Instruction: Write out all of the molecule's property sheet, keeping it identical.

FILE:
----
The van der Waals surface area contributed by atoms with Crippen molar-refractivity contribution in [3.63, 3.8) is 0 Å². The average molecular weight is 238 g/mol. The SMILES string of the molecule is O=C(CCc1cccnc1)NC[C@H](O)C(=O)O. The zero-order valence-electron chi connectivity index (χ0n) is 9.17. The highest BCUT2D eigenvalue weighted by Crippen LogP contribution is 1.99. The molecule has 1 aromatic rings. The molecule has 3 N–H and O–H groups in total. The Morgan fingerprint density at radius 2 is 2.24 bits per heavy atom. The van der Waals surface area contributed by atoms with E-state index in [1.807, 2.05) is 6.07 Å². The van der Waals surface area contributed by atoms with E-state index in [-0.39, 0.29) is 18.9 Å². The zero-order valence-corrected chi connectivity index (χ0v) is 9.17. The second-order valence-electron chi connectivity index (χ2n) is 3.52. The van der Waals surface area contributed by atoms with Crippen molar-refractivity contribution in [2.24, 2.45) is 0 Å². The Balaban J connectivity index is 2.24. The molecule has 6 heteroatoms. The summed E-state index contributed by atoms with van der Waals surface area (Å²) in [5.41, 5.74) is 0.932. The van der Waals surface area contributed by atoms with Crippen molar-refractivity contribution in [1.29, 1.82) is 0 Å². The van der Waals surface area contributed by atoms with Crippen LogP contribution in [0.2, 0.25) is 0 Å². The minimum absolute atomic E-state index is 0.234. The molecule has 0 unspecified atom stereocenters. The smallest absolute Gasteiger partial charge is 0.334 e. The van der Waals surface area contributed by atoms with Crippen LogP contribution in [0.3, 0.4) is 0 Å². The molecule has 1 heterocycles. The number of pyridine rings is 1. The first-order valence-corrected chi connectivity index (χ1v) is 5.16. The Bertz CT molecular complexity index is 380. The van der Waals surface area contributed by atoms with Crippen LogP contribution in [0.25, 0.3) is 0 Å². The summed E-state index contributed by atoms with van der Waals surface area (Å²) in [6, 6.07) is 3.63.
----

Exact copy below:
The van der Waals surface area contributed by atoms with Crippen molar-refractivity contribution in [3.63, 3.8) is 0 Å². The average molecular weight is 238 g/mol. The SMILES string of the molecule is O=C(CCc1cccnc1)NC[C@H](O)C(=O)O. The zero-order valence-electron chi connectivity index (χ0n) is 9.17. The highest BCUT2D eigenvalue weighted by Crippen LogP contribution is 1.99. The molecule has 1 aromatic rings. The molecule has 3 N–H and O–H groups in total. The Morgan fingerprint density at radius 2 is 2.24 bits per heavy atom. The van der Waals surface area contributed by atoms with E-state index in [1.807, 2.05) is 6.07 Å². The van der Waals surface area contributed by atoms with E-state index in [-0.39, 0.29) is 18.9 Å². The zero-order valence-corrected chi connectivity index (χ0v) is 9.17. The second-order valence-electron chi connectivity index (χ2n) is 3.52. The van der Waals surface area contributed by atoms with Crippen molar-refractivity contribution in [2.24, 2.45) is 0 Å². The Balaban J connectivity index is 2.24. The molecule has 6 heteroatoms. The summed E-state index contributed by atoms with van der Waals surface area (Å²) in [5.41, 5.74) is 0.932. The van der Waals surface area contributed by atoms with Crippen molar-refractivity contribution in [1.29, 1.82) is 0 Å². The van der Waals surface area contributed by atoms with Crippen LogP contribution in [0.2, 0.25) is 0 Å². The minimum absolute atomic E-state index is 0.234. The molecule has 0 unspecified atom stereocenters. The smallest absolute Gasteiger partial charge is 0.334 e. The van der Waals surface area contributed by atoms with Crippen LogP contribution in [0.3, 0.4) is 0 Å². The molecule has 1 heterocycles. The number of pyridine rings is 1. The first-order valence-corrected chi connectivity index (χ1v) is 5.16. The Bertz CT molecular complexity index is 380. The van der Waals surface area contributed by atoms with Crippen LogP contribution in [0.25, 0.3) is 0 Å². The summed E-state index contributed by atoms with van der Waals surface area (Å²) in [6, 6.07) is 3.63.